Inter- and intra-specific hybridization among different species and genera is one of the most important breeding methods for creating new and improved ornamental plants (Van Tuyl and De Jeu 1997; Kuligowska et al., 2016). Breeders, both professional and amateurs, have been trying to create interspecific hybrids between winter-hardy (herbaceous and woody) hibiscus species and the tropical Chinese hibiscus to create “tropical”-looking hibiscus hybrids adapted to temperate environments; however, the attempts have been unsuccessful (Yu et al., 1976; Paek et al., 1989; Kuligowska et al., 2013). The historic perspective on interspecific hybridization in winter-hardy hibiscus species is presented in Table 1. The major problem with hybridizing winter-hardy with tropical Hibiscus species is their genetic incompatibility. Herbaceous winter-hardy species belonging to the section Muenchhusia and native to North America (H. coccineus, H. moscheutos, Hibiscus militaris, Hibiscus dasycalyx, and Hibiscus lasiocarpos) have 2x = 2n = 38 chromosomes (Hinsley, 2012). The chromosome numbers in the tropical H. rosa-sinensis group vary and may be (2n = ) 36, 38, 40, 44, 46, 52, 70, 76, 84, 90, 92, 118, 132, or 144, depending on the ecotype and degree of hybridization. In addition, numerous pre- and postfertilization barriers prevent interspecific hybridization and/or production of fertile F1 plants in Hibiscus species belonging to different sections (Hogenboom, 1973; Van Tuyl and De Jeu, 1997; Van Laere et al., 2007). In contrast, H. rosa-sinensis hybridizes easily with other Hibiscus species belonging to the section Lilibiscus (Thomson and Braglia, 2019).
Table 1 Historic perspective of major accomplishments in development of winter-hardy interspecific hibiscus hybrids.
Breeders have successfully created polyploid hybrids between the temperate winter-hardy Hibiscus species rose of sharon (and its closely related species Hibiscus sinosyriacus Bailey) and Hibiscus paramutabilis Bailey with the goal to increase flower size and extend the blooming period of Hibiscus syriacus and H. sinosyriacus (Eeckhaut, 2003). These woody Hibiscus species are native to China (Bates, 1965). Both H. syriacus and H. sinosyriacus are similar morphologically and genetically, but different from H. paramutabilis (Van Huylenbroeck et al., 2000). Chromosome numbers are 2x = 2n = 80 for H. syriacus and H. sinosyriacus, and 2x = 2n = 82 for H. paramutabilis (Niimoto, 1966). The breeding efforts have resulted in several unnamed hybrid experimental lines (Van Huylenbroeck et al., 2000; Kyung and Kim, 2001; Kyung et al., 2001; Eeckhaut et al., 2004) and cultivars, i.e., Daewangchun (Ha et al., 2015); Tahagol Red (Ha et al., 2014), and Woolred (Kang et al., 2015).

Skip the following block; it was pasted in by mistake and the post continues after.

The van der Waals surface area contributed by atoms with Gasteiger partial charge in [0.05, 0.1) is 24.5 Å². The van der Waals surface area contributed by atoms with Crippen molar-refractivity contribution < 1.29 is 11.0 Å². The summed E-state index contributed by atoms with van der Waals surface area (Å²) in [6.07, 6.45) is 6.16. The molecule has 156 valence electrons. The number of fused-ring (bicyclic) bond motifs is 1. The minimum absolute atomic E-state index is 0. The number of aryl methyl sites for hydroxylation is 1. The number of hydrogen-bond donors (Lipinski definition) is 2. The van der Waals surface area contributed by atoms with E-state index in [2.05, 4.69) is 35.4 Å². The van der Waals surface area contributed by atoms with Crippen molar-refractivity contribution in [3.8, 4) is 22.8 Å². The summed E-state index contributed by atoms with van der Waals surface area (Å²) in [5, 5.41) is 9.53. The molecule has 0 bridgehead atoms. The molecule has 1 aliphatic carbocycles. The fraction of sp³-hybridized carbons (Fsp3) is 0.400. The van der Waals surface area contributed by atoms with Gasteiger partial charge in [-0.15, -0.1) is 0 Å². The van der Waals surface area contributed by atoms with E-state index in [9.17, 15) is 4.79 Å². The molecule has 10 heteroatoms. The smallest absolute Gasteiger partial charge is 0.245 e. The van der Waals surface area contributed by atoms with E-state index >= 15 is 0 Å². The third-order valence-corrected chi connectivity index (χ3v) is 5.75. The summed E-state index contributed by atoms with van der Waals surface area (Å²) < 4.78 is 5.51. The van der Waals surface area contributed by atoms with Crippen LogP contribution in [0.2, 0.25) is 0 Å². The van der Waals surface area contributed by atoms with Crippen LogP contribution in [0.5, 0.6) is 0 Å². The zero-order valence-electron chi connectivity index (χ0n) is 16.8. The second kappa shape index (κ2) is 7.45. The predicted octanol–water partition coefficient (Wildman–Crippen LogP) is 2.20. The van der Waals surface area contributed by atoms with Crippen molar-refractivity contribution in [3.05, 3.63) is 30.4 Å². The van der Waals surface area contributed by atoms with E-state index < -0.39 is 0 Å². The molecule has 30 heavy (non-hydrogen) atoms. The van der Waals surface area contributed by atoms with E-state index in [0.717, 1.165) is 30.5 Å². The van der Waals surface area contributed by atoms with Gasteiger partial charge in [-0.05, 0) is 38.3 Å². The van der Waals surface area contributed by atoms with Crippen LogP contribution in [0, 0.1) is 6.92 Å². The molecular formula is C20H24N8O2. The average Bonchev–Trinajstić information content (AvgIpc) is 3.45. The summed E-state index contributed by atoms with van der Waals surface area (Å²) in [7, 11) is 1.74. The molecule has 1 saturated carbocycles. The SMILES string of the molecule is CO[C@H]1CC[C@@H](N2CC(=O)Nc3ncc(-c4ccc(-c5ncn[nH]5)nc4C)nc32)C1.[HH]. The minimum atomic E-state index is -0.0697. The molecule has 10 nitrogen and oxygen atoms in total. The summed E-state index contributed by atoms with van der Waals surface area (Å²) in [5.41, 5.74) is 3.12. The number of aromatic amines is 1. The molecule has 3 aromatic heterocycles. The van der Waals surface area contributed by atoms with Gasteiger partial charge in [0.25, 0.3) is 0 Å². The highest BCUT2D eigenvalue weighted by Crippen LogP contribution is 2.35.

The tropical Chinese hibiscus has been a subject of intensive hybridization for several centuries (Lawton, 2004; Thomson and Braglia, 2019) and currently thousands of cultivars are offered with a wide range of flower color and color combinations, and shapes (Singh and Khoshoo, 1970). Most of the Chinese hibiscus cultivars are multiple interspecific hybrids derived from the botanical species Hibiscus kokio Hillebr. ex Wawra, Hibiscus arnottianus Gray, Hibiscus waimeae A. Heller (2x = 2n = 80) and Hibiscus schizopetalus (Dyer) Hook. f. along with other Hibiscus species (Palmer and Palmer, 1954). Interestingly, the botanical species (a wild form) of H. rosa-sinensis has not been yet located (Shu, 2007). Linnaeus (1753) described the type specimen of H. rosa-sinensis in Sri Lanka. Thomson and Braglia (2019) speculated that Chinese hibiscus originated from South-East Asia and was spread over Pacific Islands by Polynesians. This shrub is adapted to tropical and subtropical regions; thus, its use as an outdoor ornamental plant in temperate regions is limited only to summer months. Exposure to temperatures lower than 11 °C reduces growth rate and causes severe leaf damage and eventually plant death (Karlsson et al., 1991). An improvement of the Chinese hibiscus for increased cold tolerance by conventional breeding methods may be unlikely because of the absence of genetic components regulating cold hardiness in this species. Creating somatic hybrids (fusant calluses) between transgenic H. rosa-sinensis and transgenic Lavatera thuringiaca L. (a cold-tolerant species) resulted in a significant improvement for chilling tolerance at conditions lethal to H. rosa-sinensis, although frost tolerance was not expressed (Vazquez-Thello et al., 1996). Unfortunately, plant regeneration from those fusant interspecific calluses was unsuccessful. Mercuri et al. (2010) developed a number of H. rosa-sinensis cultivars suitable for pot plant production and selected for the Mediterranean climate. These cultivars cannot be considered frost-resistant, but they have less pronounced tropical traits than their tropical parents.